While the preceding discussion describes substrate element 810 as a silicon wafer (as would be typical in a semiconductor fabrication process), it should be noted that the methods of the present disclosure are not limited in this regard. Indeed, substrate element 810 could be formed from a plurality of materials including, but not limited to, semiconductors, plastic, transparent materials such as glass, optical glass, and quartz, indium-tin oxide films, and flexible polymeric/plastic substrates such as polyethylene terephthalate (PET), polyolefins, and polycarbonate. Further, the substrate can be a flexible substrate. Because of the flexible nature of the nanotube fabric, the nanotube fabric can be applied to a flexible substrate and the nanotube fabric can bend and flex with the flexible substrate without negatively affecting the performance or the operative lifetime of the nanotube fabric. Further, the fabrication method described in FIG. 8—and specifically the technique of using a nanotube adhesion promoter material such as APTS—allows for the formation of nanotube fabric layers (both anisotropic and isotropic) over a plurality of surfaces which do not readily adhere to nanotube fabrics alone.

FIGS. 12A-12E are a series of SEM images (at increasing magnifications) of an anisotropic nanotube fabric layer formed via the fabrication method depicted in FIG. 8 and described in detail in the discussion of that figure. Referring to FIG. 12A, dark regions 1210 are narrow anisotropic nanotube fabric layers corresponding to anisotropic nanotube fabric layers 850 a and 850 b in FIG. 8. The wider light regions 1220 contain substantially no nanotube elements and correspond to nanotube adhesion averter material 820 in FIG. 8.

FIG. 12B, which increases the magnification of the structure depicted in FIG. 12A by a factor of twenty, provides a close up view of a single narrow anisotropic nanotube fabric layer 1210 a. At the magnification level used in FIG. 12B, the individual nanotube elements within anisotropic nanotube fabric layer 1210 a just begin to resolve into view, and the absence of such nanotube elements on the nanotube adhesion averter material 1220 is evident.

FIG. 12C increases the magnification of the structure depicted in FIG. 12B by a factor of 2.5, FIG. 12D increases the magnification of the structure depicted in FIG. 12B by a factor of 5, and FIG. 12E increases the magnification of the structure depicted in FIG. 12B by a factor of 10. Within these three TEM images (FIGS. 12C, 12D, and 12E) the aligned orientation of the individual nanotube elements in anisotropic fabric 1210 a is evident.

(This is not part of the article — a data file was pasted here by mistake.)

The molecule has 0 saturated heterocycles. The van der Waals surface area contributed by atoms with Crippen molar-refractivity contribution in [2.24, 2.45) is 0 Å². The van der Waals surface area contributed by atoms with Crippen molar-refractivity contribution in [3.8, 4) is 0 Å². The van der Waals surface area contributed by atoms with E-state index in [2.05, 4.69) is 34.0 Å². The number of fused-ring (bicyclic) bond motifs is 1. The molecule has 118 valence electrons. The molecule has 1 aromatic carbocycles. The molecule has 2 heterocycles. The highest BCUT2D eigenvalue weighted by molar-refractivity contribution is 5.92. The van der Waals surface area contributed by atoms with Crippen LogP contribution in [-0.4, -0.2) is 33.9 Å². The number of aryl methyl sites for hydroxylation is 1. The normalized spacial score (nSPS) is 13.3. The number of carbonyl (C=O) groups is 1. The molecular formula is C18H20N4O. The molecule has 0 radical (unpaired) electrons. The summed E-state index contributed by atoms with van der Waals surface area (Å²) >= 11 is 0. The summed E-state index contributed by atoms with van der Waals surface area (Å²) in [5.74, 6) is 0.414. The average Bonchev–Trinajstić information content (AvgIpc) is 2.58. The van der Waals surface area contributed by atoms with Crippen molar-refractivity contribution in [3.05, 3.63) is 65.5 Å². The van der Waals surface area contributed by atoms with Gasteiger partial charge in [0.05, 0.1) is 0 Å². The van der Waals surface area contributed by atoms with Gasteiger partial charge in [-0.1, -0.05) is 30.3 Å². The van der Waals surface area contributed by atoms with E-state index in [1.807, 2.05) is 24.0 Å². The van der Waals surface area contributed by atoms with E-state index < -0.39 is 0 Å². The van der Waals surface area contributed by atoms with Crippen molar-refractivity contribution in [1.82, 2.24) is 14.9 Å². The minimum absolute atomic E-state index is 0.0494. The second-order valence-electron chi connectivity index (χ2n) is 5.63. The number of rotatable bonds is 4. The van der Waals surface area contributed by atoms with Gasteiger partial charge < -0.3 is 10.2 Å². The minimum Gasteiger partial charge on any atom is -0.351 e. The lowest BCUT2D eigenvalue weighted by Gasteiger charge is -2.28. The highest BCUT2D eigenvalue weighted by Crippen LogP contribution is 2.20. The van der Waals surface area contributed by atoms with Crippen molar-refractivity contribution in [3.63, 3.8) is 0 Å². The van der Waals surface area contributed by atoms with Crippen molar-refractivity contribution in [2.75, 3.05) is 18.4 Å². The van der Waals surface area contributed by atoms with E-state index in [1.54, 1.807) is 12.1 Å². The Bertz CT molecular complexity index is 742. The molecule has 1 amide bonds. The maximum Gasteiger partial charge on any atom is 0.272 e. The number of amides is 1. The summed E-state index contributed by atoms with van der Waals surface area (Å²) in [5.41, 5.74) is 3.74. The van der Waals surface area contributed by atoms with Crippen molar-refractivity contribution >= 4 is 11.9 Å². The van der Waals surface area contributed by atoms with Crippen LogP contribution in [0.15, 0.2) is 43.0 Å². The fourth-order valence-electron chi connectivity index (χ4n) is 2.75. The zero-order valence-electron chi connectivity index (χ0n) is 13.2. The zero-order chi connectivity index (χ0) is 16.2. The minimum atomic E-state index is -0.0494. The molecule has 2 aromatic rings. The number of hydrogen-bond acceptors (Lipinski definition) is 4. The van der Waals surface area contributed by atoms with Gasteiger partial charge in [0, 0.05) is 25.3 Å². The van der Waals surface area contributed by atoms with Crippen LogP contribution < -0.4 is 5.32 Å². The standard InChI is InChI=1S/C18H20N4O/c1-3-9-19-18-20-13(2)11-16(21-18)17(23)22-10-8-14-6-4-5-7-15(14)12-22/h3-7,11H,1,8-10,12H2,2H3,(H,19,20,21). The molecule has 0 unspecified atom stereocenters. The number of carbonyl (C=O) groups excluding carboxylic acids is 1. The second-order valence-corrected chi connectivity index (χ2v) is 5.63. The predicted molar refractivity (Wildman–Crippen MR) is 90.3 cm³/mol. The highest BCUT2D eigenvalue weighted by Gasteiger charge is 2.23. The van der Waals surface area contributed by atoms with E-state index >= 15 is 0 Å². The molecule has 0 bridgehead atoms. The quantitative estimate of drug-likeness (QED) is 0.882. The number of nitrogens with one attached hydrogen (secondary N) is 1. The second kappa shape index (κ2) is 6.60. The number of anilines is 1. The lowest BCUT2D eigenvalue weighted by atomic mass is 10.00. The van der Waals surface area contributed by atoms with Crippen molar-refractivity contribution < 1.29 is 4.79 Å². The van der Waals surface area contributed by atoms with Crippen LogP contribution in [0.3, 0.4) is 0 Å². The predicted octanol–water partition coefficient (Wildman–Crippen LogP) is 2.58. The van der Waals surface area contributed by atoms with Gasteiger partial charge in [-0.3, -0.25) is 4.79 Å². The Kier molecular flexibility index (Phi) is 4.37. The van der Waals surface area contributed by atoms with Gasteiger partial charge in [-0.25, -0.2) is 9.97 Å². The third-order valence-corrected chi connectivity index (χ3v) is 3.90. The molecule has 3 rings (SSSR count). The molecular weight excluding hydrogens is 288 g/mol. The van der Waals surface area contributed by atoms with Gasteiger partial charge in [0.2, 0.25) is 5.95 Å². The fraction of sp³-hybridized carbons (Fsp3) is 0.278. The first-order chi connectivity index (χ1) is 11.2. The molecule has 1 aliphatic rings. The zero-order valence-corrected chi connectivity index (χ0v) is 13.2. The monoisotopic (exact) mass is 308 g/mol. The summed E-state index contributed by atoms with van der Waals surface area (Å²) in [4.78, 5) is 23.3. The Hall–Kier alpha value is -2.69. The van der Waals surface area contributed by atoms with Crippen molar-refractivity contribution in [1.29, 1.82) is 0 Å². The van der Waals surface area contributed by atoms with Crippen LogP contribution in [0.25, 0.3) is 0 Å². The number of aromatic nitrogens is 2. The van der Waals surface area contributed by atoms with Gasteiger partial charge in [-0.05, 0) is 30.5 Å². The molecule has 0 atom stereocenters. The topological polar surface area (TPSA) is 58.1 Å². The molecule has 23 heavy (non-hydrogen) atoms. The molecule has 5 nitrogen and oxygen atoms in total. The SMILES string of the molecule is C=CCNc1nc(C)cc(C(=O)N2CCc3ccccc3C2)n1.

FIG. 9 illustrates an air-liquid interface dip coating process suitable for use within the fabrication process illustrated in FIG. 8 and discussed in detail above. In a first process step 901, a plurality of nanotube elements 920 are deposited over the surface of a liquid 930. Substrate assembly 910—comprising substrate element 910 a (which corresponds to substrate element 810 in FIG. 8) and patterned nanotube application layer 910 b—is suspended above liquid 930. The apparatus used to suspend—and, in subsequent process steps, lower and raise—substrate assembly 910 is not shown in FIG. 9 for the sake of clarity. A guide apparatus 950 is positioned within the liquid 930 and, in subsequent process steps, is used to guide individual nanotube elements 920 toward and onto substrate assembly 910.

In a second process step 902, substrate assembly 910 is lowered into liquid 930 and guide apparatus 950 is used to compress the individual nanotube elements 920 floating over the surface of liquid 930 against the patterned nanotube application layer 910 b. In a third process step 903, substrate assembly 910 is raised up from liquid 930 while guide apparatus 950 is simultaneously moved forward to continuously guide individual nanotube elements 920 toward and onto patterned nanotube application layer 910 b. In a fourth and final process step 904, substrate assembly 910 is raised completely out of liquid 930, and an anisotropic nanotube fabric layer has been formed on the portion of substrate assembly 910 which was submerged within liquid 930. While the thickness of this anisotropic nanotube fabric layer will be dependant on a plurality of factors—such as, but not limited to, the speed of the dip coating process, the concentration of nanotube elements 920 floating on the surface of the liquid 930, and the materiel used to form patterned nanotube application layer 910 b—in some embodiments, for example, the thickness of this anisotropic nanotube fabric layer can range from 1 nm to 1000 nm with some thicknesses ranging between about 50 nm to about 200 nm.